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johnnyBravo

Why do people still use C ?

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Hi, I was quite curious why people still use C, if C++ is just as fast , has backwards compatibility and has OOP capabilities. As at my friend's uni, the are currently teaching them that, im not sure what course he's doing, ...forgot to ask. Also apart from updating existing c programs. Thanks

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Your friend is probably being taught that because C programs are programmed differently than OO C++ programs. It's best to have experience with a wide range of programming paradigms.

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Some reasons to use C are:
- Existing applications
- The platform you are developing for has no C++ compiler (embeded systems)
- You don't need te features of C++, since you need maximum speed. Low level code, like drivers, operating system stuff...

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Some people simply like C more than C++. They do usually use a modern C++ compiler to code with though, which is backwards compatible as you said.

If I'm writing a small program I usually code in classless C++, using just functions but making use of features of the C++ language like new/delete. If I'm writing a larger program I use OO code.

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I would say it's because no matter what platform you have to work on, there is most likely a C compiler for it. The C runtime library is small, fast, and relatively easy to implement compared to the C++ runtime library. Often times the first thing done for a new platform is writing a C compiler and runtime for it.

C is good to know so that one day when you have to work on platform XYZ that doesn't have a C++/"insert favorite language here" compiler, you can be pretty sure it has a C compiler.

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If you us ANSI C it is much easier to port your application to other platforms, because (as was said earlier) most platforms have a C compiler. Also some people (myself included) prefer structured programming as opposed to OO. At work I use C to program for an embedded system.

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C is not often used by new programmers or many hobbyists because it requires dicipline, and that's no fun! ;-)

But once writing code is about getting the code written, C is

1. Clean. Super clean. Diciplined C code is a dream to read.
2. Fast. It's C, after all.
3. Portable.
4. can be as abstract as necessary.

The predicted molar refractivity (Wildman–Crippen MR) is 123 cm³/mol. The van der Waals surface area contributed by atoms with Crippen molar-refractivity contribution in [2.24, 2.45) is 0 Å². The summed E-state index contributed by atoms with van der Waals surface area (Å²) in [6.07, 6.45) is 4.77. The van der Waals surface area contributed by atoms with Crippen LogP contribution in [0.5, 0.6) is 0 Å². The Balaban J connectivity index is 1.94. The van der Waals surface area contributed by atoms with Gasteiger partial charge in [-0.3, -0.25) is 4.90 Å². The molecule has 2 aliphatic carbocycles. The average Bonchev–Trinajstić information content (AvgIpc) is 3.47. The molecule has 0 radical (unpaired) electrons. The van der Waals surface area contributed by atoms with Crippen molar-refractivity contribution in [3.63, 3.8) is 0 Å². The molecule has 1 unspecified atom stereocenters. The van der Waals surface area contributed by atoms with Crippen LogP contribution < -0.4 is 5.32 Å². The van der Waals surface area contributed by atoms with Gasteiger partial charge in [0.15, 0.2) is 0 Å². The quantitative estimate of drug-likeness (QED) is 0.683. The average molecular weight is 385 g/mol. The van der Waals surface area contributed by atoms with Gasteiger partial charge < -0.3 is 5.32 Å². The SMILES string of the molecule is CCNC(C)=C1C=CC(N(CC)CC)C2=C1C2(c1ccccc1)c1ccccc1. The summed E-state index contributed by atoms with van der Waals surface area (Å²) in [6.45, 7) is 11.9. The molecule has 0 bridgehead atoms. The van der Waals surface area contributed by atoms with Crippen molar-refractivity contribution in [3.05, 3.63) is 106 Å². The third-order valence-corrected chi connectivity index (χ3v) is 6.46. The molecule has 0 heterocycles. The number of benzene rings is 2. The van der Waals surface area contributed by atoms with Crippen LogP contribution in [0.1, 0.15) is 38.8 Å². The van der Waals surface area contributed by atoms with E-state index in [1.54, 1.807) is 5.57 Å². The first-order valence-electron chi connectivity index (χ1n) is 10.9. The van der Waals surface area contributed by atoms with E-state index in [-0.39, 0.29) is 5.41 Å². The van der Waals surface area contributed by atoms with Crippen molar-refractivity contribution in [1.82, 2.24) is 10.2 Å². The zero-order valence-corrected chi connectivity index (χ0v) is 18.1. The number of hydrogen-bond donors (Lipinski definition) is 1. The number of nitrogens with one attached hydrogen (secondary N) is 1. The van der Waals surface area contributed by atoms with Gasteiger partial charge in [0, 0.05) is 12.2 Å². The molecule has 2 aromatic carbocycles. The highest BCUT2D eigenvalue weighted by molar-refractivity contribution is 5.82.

So basically, a lot of people look at what they want to write, decide that it need to be lean and mean, and so dismiss things like python, vb, c#, whatever, and then choose C by default.

Why not C++? Sure, it's fast ("only pay for what you use"). It's only somewhat less portable. But the abstraction and clean parts get messed up.

Huh? abstraction in an OOP languages being worse than a non-OOP language?

Yeah. OOP is sometimes a square peg for a round hole. Sure, C++ lets you solve those problems by using a different style, but suddenly you loose all that syntax sugar C++ has for OOP and you're left with horribly ugly code. Just look at some of the template functional programming garbage. Horrendously complex.

And it's not like you can't write OO code in C. and when you do, its style is more consistent with other programming styles.

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a lot of the OOP in C++ is done during pre-processing. Classes end up getting converted to regular C functions and structures during compile time. It's not like C++ is going to be faster. The real difference is that C++ may to some people feel more user friendly and they may like using it. C++ simply adds a *this pointer parameter to functions of classes and passes *this pointer for you ... This can be achieved in C just as well but will not look or act as pretty.

picture this:

c
rotate(theobject,x,y,z)

c++
theobject.rotate(x,y,z)
or
theobject->rotate(x,y,z)

Really their is no difference at the end of the day. If you are looking for a language that masks the underlying code from you to help you program better, then you should look into Java or .Net languages, because in general thats all they do.

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As it happens, I remember I've always liked using C libraries better than the C++ ones (OpenGL vs. DirectX, SDL vs. CDX, and others). The very same goes for my own modules.

Portability (between platforms and compilers) and compiling speed are some other advantages.

The biggest reward for not going C++ has been that it is vastly easier to connect a C program to other languages than it is for a C++ one. I try to move away from C as well, but C++ is not where I want to end up. I need a dynamically typed language, like Lua or Lisp. (Lua by the way is coded as a vanilla C library.)

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